The ruling means North Carolina gets to keep its new seat in Congress, which Utah said it deserved.
The ruling is also expected to give a slight boost to Democrats who are trying to take back control of the House in 2004. A Democrat is expected to have a better chance of winning in North Carolina than in Utah.
This was the second challenge to the 2000 Census mounted by Utah in an attempt to increase its population count and representation in Congress.
Last year, the state filed suit unsuccessfully to force the Census Bureau to count its overseas Mormon missionaries as part of Utah's population, pointing out that federal employees deployed abroad were nevertheless counted in their home states. The federal courts rejected that argument.
In the current challenge to "hot-deck imputation," the census counting method challenged by Utah, the Bush administration supported the Census Bureau practice.
The Census Bureau processed data for 120 million households in 2000. That included more than 147 million paper questionnaires and 1.5 billion pages of printed material.
"The Census Bureau's intensive efforts to obtain information directly from an individual at each address (or, if necessary, an individual familiar with that address) were not always successful," the Justice Department told the Supreme Court in a brief supporting the bureau and its parent, the Commerce Department. "When the bureau was otherwise unable to obtain information regarding the number of persons who resided in a particular housing unit on the census data, it employed 'imputation,' a widely-accepted procedure used to account for missing, discrepant or improperly processed data."
The "hot-deck imputation" method has been used by the Census Bureau since 1960. "Hot-deck" means that data used for comparison was taken from the same census; "cold-deck imputation" means the data came from an earlier census or some outside source.
"In the form of hot-deck imputation used in the 2000 census, housing unit and other data were stored sequentially in a computer file as they were processed," the department said. "When data for a particular unit were incomplete, data from the most recently processed housing unit with similar characteristics were imputed to it."
Utah filed suit in April 2000 saying that the imputation process violated the federal Census Act, which bars sampling, and the census clause of the Constitution, which calls for an "actual enumeration" of each state's population.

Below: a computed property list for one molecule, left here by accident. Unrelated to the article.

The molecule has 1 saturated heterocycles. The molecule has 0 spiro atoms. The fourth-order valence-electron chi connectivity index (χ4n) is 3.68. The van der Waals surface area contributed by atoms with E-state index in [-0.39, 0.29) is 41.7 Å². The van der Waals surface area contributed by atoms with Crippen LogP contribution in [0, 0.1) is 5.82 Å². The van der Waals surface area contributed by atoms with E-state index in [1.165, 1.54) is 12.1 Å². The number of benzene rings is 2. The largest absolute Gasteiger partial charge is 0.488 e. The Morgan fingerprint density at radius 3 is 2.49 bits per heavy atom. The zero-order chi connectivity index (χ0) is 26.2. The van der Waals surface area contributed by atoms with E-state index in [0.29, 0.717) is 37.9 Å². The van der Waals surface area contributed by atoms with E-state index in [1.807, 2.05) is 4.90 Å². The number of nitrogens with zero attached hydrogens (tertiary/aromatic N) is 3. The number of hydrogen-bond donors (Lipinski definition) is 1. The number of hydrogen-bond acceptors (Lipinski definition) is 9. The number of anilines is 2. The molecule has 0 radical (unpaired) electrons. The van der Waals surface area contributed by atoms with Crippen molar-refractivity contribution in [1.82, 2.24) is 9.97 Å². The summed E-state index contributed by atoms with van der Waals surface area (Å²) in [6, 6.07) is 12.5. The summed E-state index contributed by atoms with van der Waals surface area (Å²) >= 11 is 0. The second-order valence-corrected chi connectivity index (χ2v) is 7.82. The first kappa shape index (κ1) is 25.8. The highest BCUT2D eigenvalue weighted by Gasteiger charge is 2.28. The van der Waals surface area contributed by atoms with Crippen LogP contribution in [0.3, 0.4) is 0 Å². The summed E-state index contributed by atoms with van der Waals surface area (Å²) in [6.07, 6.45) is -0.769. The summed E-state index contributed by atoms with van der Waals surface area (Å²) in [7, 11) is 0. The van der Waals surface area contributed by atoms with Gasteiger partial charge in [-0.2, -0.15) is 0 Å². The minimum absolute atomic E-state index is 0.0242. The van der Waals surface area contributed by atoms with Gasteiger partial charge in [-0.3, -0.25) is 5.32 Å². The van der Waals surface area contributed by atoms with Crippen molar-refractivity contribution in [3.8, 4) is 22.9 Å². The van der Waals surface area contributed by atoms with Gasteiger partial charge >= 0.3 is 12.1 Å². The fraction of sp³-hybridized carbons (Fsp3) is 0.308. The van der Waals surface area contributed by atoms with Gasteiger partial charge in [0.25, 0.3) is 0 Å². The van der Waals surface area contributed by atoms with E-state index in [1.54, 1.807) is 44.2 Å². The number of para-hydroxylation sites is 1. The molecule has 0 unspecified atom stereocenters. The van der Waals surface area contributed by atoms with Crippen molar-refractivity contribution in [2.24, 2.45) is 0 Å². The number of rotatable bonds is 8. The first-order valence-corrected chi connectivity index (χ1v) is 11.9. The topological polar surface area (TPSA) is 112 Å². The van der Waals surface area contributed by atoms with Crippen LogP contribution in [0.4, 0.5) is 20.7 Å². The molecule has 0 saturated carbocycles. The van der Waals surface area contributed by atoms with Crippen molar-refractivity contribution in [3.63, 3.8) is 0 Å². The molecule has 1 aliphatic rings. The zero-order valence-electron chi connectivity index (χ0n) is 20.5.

The state relied on the Supreme Court's 1999 ruling in Commerce Department vs. U.S. House, in which the justices said statistical sampling was banned by the federal Census Act, but not decide whether sampling violated the Constitution.
In the imputation challenge, a federal trial judge panel ruled 2-1 against Utah. The panel majority said the banned practice of sampling consisted of "the technique of determining the traits of the entire population by collecting and analyzing data" from a randomly drawn sample of the population.
In other words, the Census Bureau would "sample" a small segment of the population and extrapolate it to the whole population. Before 2000, the bureau wanted to use the technique to more accurately count minority segments of the population who are traditionally undercounted, but the practice was stopped by the 1999 Supreme Court ruling.
In contrast, the court panel majority said in the Utah suit, "hot-deck imputation" is a different methodology. "Sampling" occurs during the collecting of data; "hot-deck imputation" occurs during the processing of data.
After the panel's ruling, Utah appealed directly to the Supreme Court.
The justices heard argument last March.
Writing for the court majority, Justice Stephen Breyer upheld the court panel's ruling.
From the bench, he compared use of the "imputation" method to a librarian counting books on shelves.
The librarian notices gaps and assumes that the books are loaned out, Breyer said. Taking the average size of a book, the librarian divides that by how much shelf space is empty.
That's roughly analogous to what the Census Bureau did with imputation, the justice said.
Given the fact that the Census Bureau "made every effort to reach every household, where the methods used consist not of statistical sampling but of inference, where that inference involves a tiny percent of the population, where the alternative is to make a far less accurate assessment of the population and where consequently manipulation of the method is highly unlikely," the court could not say that "imputation" exceeded the limits of the census clause of the Constitution, Breyer said.
Three justices dissented in part. Justice Sandra Day O'Connor said imputation violated the Census Act. Justice Clarence Thomas, joined by Justice Anthony Kennedy, said imputation violated the "actual enumeration" required by the census clause.
Justice Antonin Scalia wrote a separate dissent in which he said Utah did not have "standing" to bring the suit in the first place.
(No. 01-714, Utah et al vs. Sec. Evans et al)